When comparing different types of CBD oils like Full Spectrum, Broad Spectrum, or Isolate, we know that Full Spectrum is best due to the Entourage Effect – a synergy between multiple active cannabinoids.
Most Full Spectrum oils contain active amounts of CBG in addition to CBD, since they also come out in whole plant extractions. However, many people have good reasons for supplementing specifically with high amounts of CBG. For this reason, you will commonly see CBD-CBG blends to satisfy these needs without exposing customers to THC and the potential risks of drug test failures.
Earlier, we discussed the difficulty of CBG extraction leading to increased pricing when compared to more traditional CBD oil products.
How to use Cannabigerol Oil
Most commonly, you will see these oils available in a 1:1 ratio. Simply, this tells you that the oil has equal parts of each cannabinoid. For example, Beyond Botanicals’ 1:1 oil CBD-CBG oil contains 600mg of each cannabinoid for 1200mg total. In this blend, you’ll be getting 20mg of both per dropper you take.
The oil comes in our most popular mint flavor for a bright, refreshing taste sure to bring a burst of energy to your day. To honor our commitment to quality, we create this flavor using only USDA Organic Peppermint and Spearmint oils.
You can take a dropper full of CBG oil in the same way that you would use CBD-only products. They do not need to be taken with food, and can be added to food or drink if you prefer that to a dropperful of oil only.
What to look for in CBG Oil
When evaluating the oil you want to use, it is best practice to follow all the same principles you would when choosing a CBD oil. In the past, we’ve written on the importance of CBD certificates of analysis and how to interpret them. Everything you learned there will be helpful with each and every cannabinoid product you purchase.
Does CBG interact with medications?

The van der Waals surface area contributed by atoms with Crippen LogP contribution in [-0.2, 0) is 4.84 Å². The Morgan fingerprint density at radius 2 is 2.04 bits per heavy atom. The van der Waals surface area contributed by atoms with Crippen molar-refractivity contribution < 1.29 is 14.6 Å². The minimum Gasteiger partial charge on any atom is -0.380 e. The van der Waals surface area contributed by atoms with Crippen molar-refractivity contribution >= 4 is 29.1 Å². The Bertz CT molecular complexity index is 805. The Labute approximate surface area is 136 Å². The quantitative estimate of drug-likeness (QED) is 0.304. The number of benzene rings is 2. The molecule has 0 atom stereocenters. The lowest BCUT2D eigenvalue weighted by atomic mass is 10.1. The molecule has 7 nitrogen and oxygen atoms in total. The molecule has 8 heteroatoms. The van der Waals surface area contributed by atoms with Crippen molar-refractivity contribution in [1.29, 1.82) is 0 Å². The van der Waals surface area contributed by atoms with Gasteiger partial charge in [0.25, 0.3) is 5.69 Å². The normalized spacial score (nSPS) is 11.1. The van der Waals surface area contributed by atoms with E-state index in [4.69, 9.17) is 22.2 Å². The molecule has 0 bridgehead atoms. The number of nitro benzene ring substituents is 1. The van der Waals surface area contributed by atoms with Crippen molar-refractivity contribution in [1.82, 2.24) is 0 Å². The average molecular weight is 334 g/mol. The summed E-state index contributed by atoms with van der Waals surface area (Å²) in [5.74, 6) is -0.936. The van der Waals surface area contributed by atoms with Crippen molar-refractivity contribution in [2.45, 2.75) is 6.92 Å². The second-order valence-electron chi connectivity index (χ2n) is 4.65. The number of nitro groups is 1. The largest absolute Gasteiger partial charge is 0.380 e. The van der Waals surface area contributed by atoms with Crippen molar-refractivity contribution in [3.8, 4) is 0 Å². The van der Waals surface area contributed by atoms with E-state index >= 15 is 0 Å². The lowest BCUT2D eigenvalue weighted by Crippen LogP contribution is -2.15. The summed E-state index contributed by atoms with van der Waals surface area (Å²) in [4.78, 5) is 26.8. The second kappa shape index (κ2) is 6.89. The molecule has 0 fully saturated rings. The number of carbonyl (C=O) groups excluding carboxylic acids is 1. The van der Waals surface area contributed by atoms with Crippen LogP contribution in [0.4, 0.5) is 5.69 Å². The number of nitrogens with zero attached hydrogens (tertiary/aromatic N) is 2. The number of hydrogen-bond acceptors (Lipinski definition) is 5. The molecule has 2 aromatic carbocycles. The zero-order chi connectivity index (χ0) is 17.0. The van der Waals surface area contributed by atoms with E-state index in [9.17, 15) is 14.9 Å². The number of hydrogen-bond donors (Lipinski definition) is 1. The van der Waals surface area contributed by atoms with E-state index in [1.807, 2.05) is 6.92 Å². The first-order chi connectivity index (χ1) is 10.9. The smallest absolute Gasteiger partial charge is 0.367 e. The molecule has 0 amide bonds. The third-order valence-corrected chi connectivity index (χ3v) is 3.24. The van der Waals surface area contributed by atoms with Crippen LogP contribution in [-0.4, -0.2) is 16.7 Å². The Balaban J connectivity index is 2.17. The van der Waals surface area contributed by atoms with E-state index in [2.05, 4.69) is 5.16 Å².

If you are going to incorporate any cannabinoids into your daily routine, it is important to consult with your primary care physician first. While CBD and CBG do appear to be relatively well tolerated, there are certain situations in which their use is contraindicated, and your doctor can help you use them safely.
If you take any medications that come with a warning not to eat grapefruit or grapefruit juice, you should avoid taking CBG supplements. It can act on your body the same way grapefruit does. They can cause other medications to filter out of your body more slowly, building up to dangerous levels.
CBG has also been shown in lab studies to change intraocular pressure. Glaucoma patients are particularly concerned with eye pressure, and any impact on this must be carefully considered by a physician to avoid any potential complications.
A CBG Cannabinoid Summary
CBG is frequently called the mother of all cannabinoids, because its precursor compound is needed to create all of the other therapeutic cannabinoids we know of. Since its use as a supplement is relatively recent, research is ongoing. More is needed to determine the most effective way to take advantage of CBG’s benefits.
CBG can be present in trace amounts in Full Spectrum CBD oils. Alternatively, you can purchase CBG-specific oils that are made using an isolate. These isolates are commonly blended together with CBD in practiced ratios to maximize their benefits.
Is CBG legal?
Like CBD, Cannabigerol was made legal by the passage of the 2018 Farm Bill. This bill legalized all hemp-derived extracts as long as they remain below 0.3% THC by weight.
Since CBG fits comfortably into this description, it is federally legal to own without fear of repercussions. The best way to avoid any questions about the provenance of your products is to check for third party labs before purchasing. These will confirm the THC concentration- and thus the legality – of your CBG oils.
Is CBG safe to use?
Like with all supplements, you should work together with your doctor to develop a plan that achieves your health and wellness goals safely. There are two specific concerns you need to review with your healthcare provider prior to using these supplements.
The first, and most important, is to avoid them if you are also taking medications that tell you to avoid grapefruit. The second, is to discuss CBG’s effect on eye pressure if you suffer from or are at risk for glaucoma.
Is CBG psychoactive?
Cannabigerol is non-intoxicating, meaning it will not get you high. Out of the commonly seen cannabinoids in hemp CBD products, THC and its variants (Delta 8, 9, and 10) are the only ones that will actually cause you to get high. It is important to review lab tests for the product you are purchasing to ensure that it aligns with your expectations for the presence or lack of THC.
Bonus Lesson: Because cannabinoids affect your nervous system, they are all psychoactive by definition. People commonly confuse the word “psychoactive” with the word “intoxicating”. To summarize: Cannabinoids like CBG are psychoactive, but they are non-intoxicating.